Compared with selecting a new Los Angeles police chief, electing the U.N.'s secretary-general -- or, for that matter, a pope -- is a streamlined exercise in political minimalism.
If you were searching for a mechanical metaphor to characterize the process, the words Rube Goldberg probably would come to mind. Yet, given the LAPD's centrality to the city's history -- and the outsized influence of its chiefs -- there's something to be said for a process that opens itself to as much scrutiny and as many voices as practical in a city nearly as diverse as the U.N. General Assembly.
Mayor Antonio Villaraigosa has said that selecting William Bratton's successor is the most important decision he will make as the city's chief executive. He's right. As one of the mayor's advisors put it, "Bratton is a transforming figure" who has remade the LAPD in the spirit of reforms first suggested by the Christopher Commission and, later, incorporated into the consent degree between the city and the U.S. Department of Justice. Still, according to this advisor -- who asked not to be named -- it's the next chief who will "have to make the reforms part of the department's DNA."
Like others involved in the process to whom I spoke this week, this person stressed that the next chief will have a much rougher time than Bratton -- not only because of the departing chief's outsized personal and professional shadow, but because he must solidify and extend the reforms in the face of historic budgetary challenges.
This week, the civilian Police Commission sent Villaraigosa the names of three finalists from among the applicants for the job. All -- Assistant Chief Jim McDonnell, Deputy Chief Charlie Beck and Deputy Chief Michel Moore -- are insiders, something that is said to disappoint the mayor, who would have liked to have seen at least one name from outside, because he thinks of Los Angeles as a place that attracts the nation's best. McDonnell, 50, is Bratton's chief of staff; Beck, 56, is the LAPD's chief of detectives; Moore, 49, is the Valley's commanding officer.
The mayor, who called all three "outstanding candidates," met with each of them at Getty House this week in conversations that included his newly appointed chief of staff, Jeff Carr, and former federal prosecutor Eileen Decker, the deputy mayor for homeland security and public safety.
In an interview Friday, Villaraigosa said that the first thing he did when he found out Bratton was leaving was to call former Secretary of State Warren Christopher to request his advice. "He not only led the Christopher Commission, but he also knows more about the history of the department and about the fight for reform than anyone else in the city," the mayor said. "He also helped Bill Clinton vet his vice presidential candidates and came up with Al Gore. I wanted somebody who could bring that level of experience and seriousness to this process."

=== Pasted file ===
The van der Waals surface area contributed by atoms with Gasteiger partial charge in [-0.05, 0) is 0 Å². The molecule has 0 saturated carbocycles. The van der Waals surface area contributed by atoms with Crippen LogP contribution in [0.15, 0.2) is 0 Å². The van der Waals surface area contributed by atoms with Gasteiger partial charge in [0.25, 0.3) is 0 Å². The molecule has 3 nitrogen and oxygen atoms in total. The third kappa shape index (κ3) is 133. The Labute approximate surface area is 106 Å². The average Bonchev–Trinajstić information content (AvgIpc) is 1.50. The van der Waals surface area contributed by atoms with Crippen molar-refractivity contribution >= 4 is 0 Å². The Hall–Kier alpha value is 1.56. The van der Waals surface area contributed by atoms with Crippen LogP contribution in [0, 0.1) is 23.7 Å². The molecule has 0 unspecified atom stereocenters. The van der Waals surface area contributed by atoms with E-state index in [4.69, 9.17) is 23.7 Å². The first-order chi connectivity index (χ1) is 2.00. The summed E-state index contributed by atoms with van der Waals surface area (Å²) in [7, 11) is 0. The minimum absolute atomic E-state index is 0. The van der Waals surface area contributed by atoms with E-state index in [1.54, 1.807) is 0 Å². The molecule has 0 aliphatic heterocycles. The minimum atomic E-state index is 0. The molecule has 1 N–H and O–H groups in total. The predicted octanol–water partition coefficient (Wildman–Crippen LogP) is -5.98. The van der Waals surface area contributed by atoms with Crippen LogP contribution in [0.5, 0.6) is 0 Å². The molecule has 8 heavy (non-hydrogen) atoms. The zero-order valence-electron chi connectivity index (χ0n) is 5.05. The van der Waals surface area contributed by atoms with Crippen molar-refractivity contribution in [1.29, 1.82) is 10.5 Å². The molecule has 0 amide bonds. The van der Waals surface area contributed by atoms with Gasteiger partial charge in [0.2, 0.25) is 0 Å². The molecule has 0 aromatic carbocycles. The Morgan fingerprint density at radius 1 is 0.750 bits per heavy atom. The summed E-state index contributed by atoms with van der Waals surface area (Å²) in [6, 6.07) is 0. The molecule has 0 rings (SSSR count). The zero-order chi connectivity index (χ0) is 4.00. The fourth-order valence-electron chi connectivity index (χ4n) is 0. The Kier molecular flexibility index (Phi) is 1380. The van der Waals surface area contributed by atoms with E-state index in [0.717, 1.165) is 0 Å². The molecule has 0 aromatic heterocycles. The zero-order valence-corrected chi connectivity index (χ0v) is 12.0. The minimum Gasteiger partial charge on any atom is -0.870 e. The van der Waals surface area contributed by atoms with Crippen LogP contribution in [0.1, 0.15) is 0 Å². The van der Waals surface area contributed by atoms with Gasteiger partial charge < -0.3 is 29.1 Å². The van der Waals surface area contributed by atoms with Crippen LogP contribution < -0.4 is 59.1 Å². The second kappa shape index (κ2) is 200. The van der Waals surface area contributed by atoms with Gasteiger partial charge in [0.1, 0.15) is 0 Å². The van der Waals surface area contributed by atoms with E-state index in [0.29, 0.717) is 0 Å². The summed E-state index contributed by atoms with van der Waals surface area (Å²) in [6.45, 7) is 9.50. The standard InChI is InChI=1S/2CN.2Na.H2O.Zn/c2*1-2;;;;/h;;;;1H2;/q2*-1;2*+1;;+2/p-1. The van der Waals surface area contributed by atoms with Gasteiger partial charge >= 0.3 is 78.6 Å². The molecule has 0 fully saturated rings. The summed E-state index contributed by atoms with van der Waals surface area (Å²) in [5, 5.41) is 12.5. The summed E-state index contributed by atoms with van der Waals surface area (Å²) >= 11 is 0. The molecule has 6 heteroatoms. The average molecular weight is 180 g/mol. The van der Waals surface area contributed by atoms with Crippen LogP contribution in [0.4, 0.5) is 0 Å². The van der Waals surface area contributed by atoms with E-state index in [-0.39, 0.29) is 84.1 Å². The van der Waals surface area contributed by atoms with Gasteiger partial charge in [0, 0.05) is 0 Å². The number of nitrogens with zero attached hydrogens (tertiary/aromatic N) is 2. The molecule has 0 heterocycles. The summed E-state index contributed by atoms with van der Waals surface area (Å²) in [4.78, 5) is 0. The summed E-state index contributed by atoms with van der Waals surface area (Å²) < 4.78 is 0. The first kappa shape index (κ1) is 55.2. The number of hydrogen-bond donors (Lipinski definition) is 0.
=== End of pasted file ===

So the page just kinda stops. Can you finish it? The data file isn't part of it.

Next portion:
With Christopher acting as a kind of chairman, Villaraigosa pulled together a group of high-powered activist civic leaders, who he said have "used their experience and historical perspective to help me create the framework for my own deliberations." Apart from Christopher, the group includes former U.S. attorney and federal appellate judge Lourdes Baird; Stewart Kwoh, head of the Asian American Legal Center of Southern California; Connie Rice, a leading civil rights attorney; and attorney Ron Olson. The mayor also has spent nights reading the Christopher Commission report, the consent decree and the "after-action" report on the Rampart scandal.
Today, Villaraigosa will hear additional advice from Christopher, Rice and Kwoh at Getty House. (He conferred by telephone with Baird and Olson earlier in the week.) The mayor said he'll then call all three candidates back for further interviews. By the time he's ready to make his decision, Villaraigosa said, he will have consulted with more than 100 people.
For his part, Bratton has said he won't formally endorse a candidate -- funny, he had views on every other civic office -- but several of those involved in the process say their conversations with the chief have left the clear impression he leans toward Beck, who also is supported by community and civil rights groups. McDonnell is said to be favored by business and civic organizations, while Moore has support from some of the City Council's Valley members. Villaraigosa said the chief "went over the strengths and weaknesses of each candidate with me."
Council President Eric Garcetti told me this week he expects "that any of the three candidates will be confirmed by the council." Once Villaraigosa announces his choice, the council's Public Safety Committee will hold public hearings. Garcetti said that if lawmakers get the mayor's choice by Monday, a final vote will take place by the week of Nov. 17.
The city needs a chief fully committed to building on the reforms achieved so far. But a strong chief should be the City Council's and Police Commission's collaborator and not their lackey. There's a difference between civilian oversight and civilian intrusion. It will be up to the council and the mayor, working with the next chief, to strike that balance. As Villaraigosa said Friday, "I want a chief who can be my partner in extending and making permanent the reforms."